By Beth U
Medical Anthropology Quarterly just published my article with Siobhan Curran entitled “Gendering the Burden of Care: Health Reform and the Paradox of Community Participation in Western Belize.”
The article is based on a more comprehensive ethnographic study investigating health disparities and the privatization of health care in Western Belize utilizing participatory action research which we published a few years back.
The abstract is below. Unfortunately it’s behind a paywall, so be in touch–oh imaginary readers–if you are interested in a copy:)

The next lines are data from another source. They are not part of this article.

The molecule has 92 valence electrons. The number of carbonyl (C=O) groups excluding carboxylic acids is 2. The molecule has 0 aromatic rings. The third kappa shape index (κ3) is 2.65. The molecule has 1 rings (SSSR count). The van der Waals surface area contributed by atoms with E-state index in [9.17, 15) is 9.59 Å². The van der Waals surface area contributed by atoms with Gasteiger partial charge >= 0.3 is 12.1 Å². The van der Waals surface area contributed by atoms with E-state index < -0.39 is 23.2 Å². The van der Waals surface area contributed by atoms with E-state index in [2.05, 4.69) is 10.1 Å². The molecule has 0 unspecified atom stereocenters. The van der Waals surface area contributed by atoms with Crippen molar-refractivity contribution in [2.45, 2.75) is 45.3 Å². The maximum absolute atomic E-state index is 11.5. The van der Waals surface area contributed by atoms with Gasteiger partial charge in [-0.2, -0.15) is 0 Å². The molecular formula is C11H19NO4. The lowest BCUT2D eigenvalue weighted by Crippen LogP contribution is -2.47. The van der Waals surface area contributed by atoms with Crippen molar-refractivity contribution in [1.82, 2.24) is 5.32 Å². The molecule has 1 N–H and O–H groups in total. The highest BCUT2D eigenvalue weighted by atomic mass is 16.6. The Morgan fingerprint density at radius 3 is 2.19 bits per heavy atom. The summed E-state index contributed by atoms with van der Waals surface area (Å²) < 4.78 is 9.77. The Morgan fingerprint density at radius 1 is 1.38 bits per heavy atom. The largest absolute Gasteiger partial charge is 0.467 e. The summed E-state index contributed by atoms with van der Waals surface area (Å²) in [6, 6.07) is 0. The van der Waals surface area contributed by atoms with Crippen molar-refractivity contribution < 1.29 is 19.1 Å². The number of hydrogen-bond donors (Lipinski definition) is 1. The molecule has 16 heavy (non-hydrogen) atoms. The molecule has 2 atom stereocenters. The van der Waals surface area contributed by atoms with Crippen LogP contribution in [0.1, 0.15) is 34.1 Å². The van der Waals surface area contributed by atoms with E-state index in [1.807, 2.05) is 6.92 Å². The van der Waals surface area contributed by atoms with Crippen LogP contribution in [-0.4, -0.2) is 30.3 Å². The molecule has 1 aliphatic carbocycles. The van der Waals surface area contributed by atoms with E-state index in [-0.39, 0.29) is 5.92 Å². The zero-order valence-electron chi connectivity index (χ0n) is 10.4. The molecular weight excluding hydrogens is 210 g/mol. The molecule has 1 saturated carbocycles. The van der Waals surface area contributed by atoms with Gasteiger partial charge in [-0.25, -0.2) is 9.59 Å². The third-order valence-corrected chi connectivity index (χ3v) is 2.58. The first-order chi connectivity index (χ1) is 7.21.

Abstract: Belizean health policy supports a primary health care (PHC) strategy of universal access, community participation, and multisectoral collaboration. The principals of PHC were a key part of Belize’s emergent national identity and built on existing community-based health strategies. Ethnographic research in western Belize, however, reveals that ongoing health reform is removing providers from participatory arenas. In this article, we foreground a particular moment in Belizean health history—the rise and demise of multisectoral collaboration—to question what can constitute meaningful community participation in the midst of health reform. Many allied health providers continue to believe in the potential of PHC to alleviate the structural causations of poor health and to invest in PHC despite a lack of state support. This means that providers, the majority women, are palliating the consequences of neoliberal reform; it also means that they provide spaces of contestation to the consumer “logic” of this reform.